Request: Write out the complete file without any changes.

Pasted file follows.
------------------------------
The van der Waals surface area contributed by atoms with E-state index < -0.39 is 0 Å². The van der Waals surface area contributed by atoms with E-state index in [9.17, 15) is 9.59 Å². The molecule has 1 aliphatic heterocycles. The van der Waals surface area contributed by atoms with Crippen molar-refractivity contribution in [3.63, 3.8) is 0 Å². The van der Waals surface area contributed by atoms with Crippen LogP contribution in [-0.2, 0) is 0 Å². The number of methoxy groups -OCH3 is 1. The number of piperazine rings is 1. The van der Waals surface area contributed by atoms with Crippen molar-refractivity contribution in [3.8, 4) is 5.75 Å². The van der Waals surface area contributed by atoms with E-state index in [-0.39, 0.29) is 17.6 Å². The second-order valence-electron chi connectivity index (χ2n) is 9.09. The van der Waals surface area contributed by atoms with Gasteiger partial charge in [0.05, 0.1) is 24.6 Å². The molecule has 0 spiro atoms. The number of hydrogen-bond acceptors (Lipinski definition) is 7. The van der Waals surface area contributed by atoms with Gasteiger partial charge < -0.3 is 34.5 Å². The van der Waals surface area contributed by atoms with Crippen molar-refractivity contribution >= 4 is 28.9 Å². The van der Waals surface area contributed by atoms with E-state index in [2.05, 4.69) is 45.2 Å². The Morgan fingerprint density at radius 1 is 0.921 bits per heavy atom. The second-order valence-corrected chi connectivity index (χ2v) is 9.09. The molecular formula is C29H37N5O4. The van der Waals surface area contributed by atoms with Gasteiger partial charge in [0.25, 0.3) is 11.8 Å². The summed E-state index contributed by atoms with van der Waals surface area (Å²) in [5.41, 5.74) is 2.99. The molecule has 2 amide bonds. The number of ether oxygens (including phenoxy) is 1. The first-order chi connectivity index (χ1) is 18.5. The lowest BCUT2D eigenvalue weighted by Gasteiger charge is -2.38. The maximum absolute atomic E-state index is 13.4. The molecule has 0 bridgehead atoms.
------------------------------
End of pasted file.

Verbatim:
The van der Waals surface area contributed by atoms with E-state index < -0.39 is 0 Å². The van der Waals surface area contributed by atoms with E-state index in [9.17, 15) is 9.59 Å². The molecule has 1 aliphatic heterocycles. The van der Waals surface area contributed by atoms with Crippen molar-refractivity contribution in [3.63, 3.8) is 0 Å². The van der Waals surface area contributed by atoms with Crippen LogP contribution in [-0.2, 0) is 0 Å². The number of methoxy groups -OCH3 is 1. The number of piperazine rings is 1. The van der Waals surface area contributed by atoms with Crippen molar-refractivity contribution in [3.8, 4) is 5.75 Å². The van der Waals surface area contributed by atoms with E-state index in [-0.39, 0.29) is 17.6 Å². The second-order valence-electron chi connectivity index (χ2n) is 9.09. The van der Waals surface area contributed by atoms with Gasteiger partial charge in [0.05, 0.1) is 24.6 Å². The molecule has 0 spiro atoms. The number of hydrogen-bond acceptors (Lipinski definition) is 7. The van der Waals surface area contributed by atoms with Gasteiger partial charge < -0.3 is 34.5 Å². The van der Waals surface area contributed by atoms with Crippen molar-refractivity contribution >= 4 is 28.9 Å². The van der Waals surface area contributed by atoms with E-state index in [2.05, 4.69) is 45.2 Å². The Morgan fingerprint density at radius 1 is 0.921 bits per heavy atom. The second-order valence-corrected chi connectivity index (χ2v) is 9.09. The molecular formula is C29H37N5O4. The van der Waals surface area contributed by atoms with Gasteiger partial charge in [0.25, 0.3) is 11.8 Å². The summed E-state index contributed by atoms with van der Waals surface area (Å²) in [5.41, 5.74) is 2.99. The molecule has 2 amide bonds. The number of ether oxygens (including phenoxy) is 1. The first-order chi connectivity index (χ1) is 18.5. The lowest BCUT2D eigenvalue weighted by Gasteiger charge is -2.38. The maximum absolute atomic E-state index is 13.4. The molecule has 0 bridgehead atoms.